Nutrition NCLEX Practice Questions

Nutrition is a three-step process that gives the body materials needed to make the body grow and function. The process begins when food is ingested. Chemical reactions in the body then break down food into molecules that enter the bloodstream and are distributed to different parts of the body where they are used to sustain life.

Following Practice Questions are based on Nutrition.

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Nutritional Support Therapy Practice Questions.

Some nutrients are used for cell growth and cellular functions. Other nutrients become involved in enzyme activities and carbohydrate-fat-protein synthesis. Nutrients are used to contract muscles and help wounds to heal. They also play a critical role in the integrity of the GI tract and in the immune system. Think of nutrients as fuel for your car. Fuel is used as you drive your car. The same is true about your body. Your body uses nutrients to go about daily activities. And just like your car, your body can continue to operate without a full complement of nutrients—that is, without a full tank of gas. A healthy, wellnourished  person has a nutritional level to last 14 days before they begin to show signs of malnutrition. That is, your full tank of gas will last 14 days.

However, there comes a point when your performance sputters—the level of nutrients fall below the level needed to sustain your daily activity. You simply run out of fuel and become fatigued, irritable, and exhibit an abnormal appearance. This is referred to as a nutritional deficit. A nutritional deficit can occur from a number of situations. The most obvious is not eating a balanced, nutritional diet. However, there are less apparent reasons that cause a nutritional deficit. These are surgery, trauma, malignancy, and other illnesses that break down (catabolize) the body.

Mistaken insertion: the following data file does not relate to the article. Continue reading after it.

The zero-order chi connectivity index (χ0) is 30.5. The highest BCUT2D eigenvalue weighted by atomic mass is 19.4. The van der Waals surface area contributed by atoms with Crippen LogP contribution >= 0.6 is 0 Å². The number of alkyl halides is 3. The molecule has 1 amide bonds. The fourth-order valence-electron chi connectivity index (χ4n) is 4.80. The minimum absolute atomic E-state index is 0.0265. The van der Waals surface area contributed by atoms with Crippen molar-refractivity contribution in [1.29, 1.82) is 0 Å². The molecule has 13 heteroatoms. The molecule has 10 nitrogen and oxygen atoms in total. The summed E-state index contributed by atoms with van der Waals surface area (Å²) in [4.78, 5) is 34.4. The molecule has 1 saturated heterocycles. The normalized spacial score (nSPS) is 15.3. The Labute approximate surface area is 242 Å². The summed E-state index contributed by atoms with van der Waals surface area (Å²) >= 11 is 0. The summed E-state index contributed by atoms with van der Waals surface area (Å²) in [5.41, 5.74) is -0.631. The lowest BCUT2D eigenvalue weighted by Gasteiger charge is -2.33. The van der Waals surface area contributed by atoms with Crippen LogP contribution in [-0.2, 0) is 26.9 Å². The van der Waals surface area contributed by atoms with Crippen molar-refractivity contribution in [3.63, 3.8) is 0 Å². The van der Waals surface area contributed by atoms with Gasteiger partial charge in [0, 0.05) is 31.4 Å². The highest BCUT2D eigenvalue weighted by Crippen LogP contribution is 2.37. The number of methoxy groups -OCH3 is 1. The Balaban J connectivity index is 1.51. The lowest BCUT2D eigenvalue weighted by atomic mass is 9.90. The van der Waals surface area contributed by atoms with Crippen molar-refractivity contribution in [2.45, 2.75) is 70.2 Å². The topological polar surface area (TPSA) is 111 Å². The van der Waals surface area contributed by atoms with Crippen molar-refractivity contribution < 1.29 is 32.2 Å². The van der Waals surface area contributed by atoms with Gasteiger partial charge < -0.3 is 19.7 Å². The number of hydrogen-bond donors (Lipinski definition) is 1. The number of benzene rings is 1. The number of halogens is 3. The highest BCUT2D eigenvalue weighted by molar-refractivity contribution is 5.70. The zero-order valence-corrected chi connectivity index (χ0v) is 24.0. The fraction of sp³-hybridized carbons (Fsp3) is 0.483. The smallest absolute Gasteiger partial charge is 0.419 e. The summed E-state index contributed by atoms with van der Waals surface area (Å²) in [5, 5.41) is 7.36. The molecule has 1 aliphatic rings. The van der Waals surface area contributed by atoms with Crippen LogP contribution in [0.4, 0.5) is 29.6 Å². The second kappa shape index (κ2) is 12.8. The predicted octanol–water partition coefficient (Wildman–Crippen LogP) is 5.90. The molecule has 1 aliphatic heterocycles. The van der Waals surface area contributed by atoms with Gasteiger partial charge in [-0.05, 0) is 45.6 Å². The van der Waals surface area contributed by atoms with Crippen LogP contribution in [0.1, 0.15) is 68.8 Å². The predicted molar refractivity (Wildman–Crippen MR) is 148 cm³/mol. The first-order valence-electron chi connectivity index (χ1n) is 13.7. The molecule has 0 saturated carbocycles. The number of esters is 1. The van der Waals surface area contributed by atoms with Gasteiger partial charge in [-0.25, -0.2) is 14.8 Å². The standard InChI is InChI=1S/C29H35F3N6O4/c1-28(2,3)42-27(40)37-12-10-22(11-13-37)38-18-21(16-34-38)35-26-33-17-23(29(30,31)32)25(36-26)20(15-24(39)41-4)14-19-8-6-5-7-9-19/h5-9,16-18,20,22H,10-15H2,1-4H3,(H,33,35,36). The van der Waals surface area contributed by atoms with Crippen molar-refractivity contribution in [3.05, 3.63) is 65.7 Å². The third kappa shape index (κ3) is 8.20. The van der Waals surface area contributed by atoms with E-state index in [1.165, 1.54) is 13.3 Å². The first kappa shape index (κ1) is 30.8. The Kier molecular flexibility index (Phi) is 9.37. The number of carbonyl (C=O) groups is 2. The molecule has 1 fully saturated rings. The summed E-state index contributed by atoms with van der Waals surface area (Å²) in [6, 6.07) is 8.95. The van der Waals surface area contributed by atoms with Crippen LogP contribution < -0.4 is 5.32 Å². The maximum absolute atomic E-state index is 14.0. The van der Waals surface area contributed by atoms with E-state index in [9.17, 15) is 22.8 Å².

The effect of a nutritional deficit can be dramatic. The body needs nutrients to recover from trauma and disease. A nutritional deficit prolongs healing and severe cases can prevent total recovery. Critically ill patients have sufficient nutrients to sustain them for a few days to a week before they begin to show signs of nutritional deficit. Healthcare professionals provide nutritional support therapy for patients who are at risk for nutritional deficit. Nutritional support therapy replaces nutrients that the patient has lost and thereby provide the patient with the fuel needed for a full recovery.

A nutritional deficit is called a negative nitrogen balance, which means that the patient lacks sufficient nitrogen to fight infectious disease. Healthcare professionals treat patients who are at risk for negative nitrogen balance by providing the patient with nutrients before the imbalance occurs. The patient is then able to fight infectious diseases.

A common misnomer is that dextrose 5% in water (D5W), normal saline, and lactated Ringer’s solution provide nutrients to the patient. However, these intravenous fluids are not forms of nutrients. These are electrolytes and fluids.

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